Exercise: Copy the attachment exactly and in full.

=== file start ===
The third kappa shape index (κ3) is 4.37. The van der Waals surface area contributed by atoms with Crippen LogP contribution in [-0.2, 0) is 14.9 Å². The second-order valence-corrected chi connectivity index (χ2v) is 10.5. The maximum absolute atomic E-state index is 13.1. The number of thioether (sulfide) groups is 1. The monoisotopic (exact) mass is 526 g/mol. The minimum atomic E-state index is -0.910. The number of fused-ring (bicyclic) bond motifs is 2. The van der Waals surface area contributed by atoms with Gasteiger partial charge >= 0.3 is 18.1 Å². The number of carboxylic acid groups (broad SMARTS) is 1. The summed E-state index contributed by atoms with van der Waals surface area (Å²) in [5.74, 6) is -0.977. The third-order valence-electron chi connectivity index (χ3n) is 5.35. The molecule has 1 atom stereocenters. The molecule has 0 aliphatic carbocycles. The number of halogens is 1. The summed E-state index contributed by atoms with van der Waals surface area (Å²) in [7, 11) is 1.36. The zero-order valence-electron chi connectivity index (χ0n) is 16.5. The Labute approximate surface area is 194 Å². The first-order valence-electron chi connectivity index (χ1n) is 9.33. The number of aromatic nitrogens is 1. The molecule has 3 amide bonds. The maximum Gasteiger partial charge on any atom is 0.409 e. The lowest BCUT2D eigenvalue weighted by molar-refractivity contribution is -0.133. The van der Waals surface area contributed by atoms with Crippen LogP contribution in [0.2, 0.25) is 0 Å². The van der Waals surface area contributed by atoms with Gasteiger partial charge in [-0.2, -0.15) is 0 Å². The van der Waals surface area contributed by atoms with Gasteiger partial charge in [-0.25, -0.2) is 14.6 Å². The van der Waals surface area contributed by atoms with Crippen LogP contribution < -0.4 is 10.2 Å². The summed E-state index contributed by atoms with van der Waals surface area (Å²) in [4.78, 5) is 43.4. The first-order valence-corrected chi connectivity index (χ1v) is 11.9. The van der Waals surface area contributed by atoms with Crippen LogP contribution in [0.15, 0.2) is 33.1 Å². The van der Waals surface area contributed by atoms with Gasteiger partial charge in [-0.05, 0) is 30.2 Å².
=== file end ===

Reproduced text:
The third kappa shape index (κ3) is 4.37. The van der Waals surface area contributed by atoms with Crippen LogP contribution in [-0.2, 0) is 14.9 Å². The second-order valence-corrected chi connectivity index (χ2v) is 10.5. The maximum absolute atomic E-state index is 13.1. The number of thioether (sulfide) groups is 1. The monoisotopic (exact) mass is 526 g/mol. The minimum atomic E-state index is -0.910. The number of fused-ring (bicyclic) bond motifs is 2. The van der Waals surface area contributed by atoms with Gasteiger partial charge >= 0.3 is 18.1 Å². The number of carboxylic acid groups (broad SMARTS) is 1. The summed E-state index contributed by atoms with van der Waals surface area (Å²) in [5.74, 6) is -0.977. The third-order valence-electron chi connectivity index (χ3n) is 5.35. The molecule has 1 atom stereocenters. The molecule has 0 aliphatic carbocycles. The number of halogens is 1. The summed E-state index contributed by atoms with van der Waals surface area (Å²) in [7, 11) is 1.36. The zero-order valence-electron chi connectivity index (χ0n) is 16.5. The Labute approximate surface area is 194 Å². The first-order valence-electron chi connectivity index (χ1n) is 9.33. The number of aromatic nitrogens is 1. The molecule has 3 amide bonds. The maximum Gasteiger partial charge on any atom is 0.409 e. The lowest BCUT2D eigenvalue weighted by molar-refractivity contribution is -0.133. The van der Waals surface area contributed by atoms with Crippen LogP contribution in [0.2, 0.25) is 0 Å². The van der Waals surface area contributed by atoms with Gasteiger partial charge in [-0.2, -0.15) is 0 Å². The van der Waals surface area contributed by atoms with Gasteiger partial charge in [-0.25, -0.2) is 14.6 Å². The van der Waals surface area contributed by atoms with Crippen LogP contribution < -0.4 is 10.2 Å². The summed E-state index contributed by atoms with van der Waals surface area (Å²) in [4.78, 5) is 43.4. The first-order valence-corrected chi connectivity index (χ1v) is 11.9. The van der Waals surface area contributed by atoms with Crippen LogP contribution in [0.15, 0.2) is 33.1 Å². The van der Waals surface area contributed by atoms with Gasteiger partial charge in [-0.05, 0) is 30.2 Å².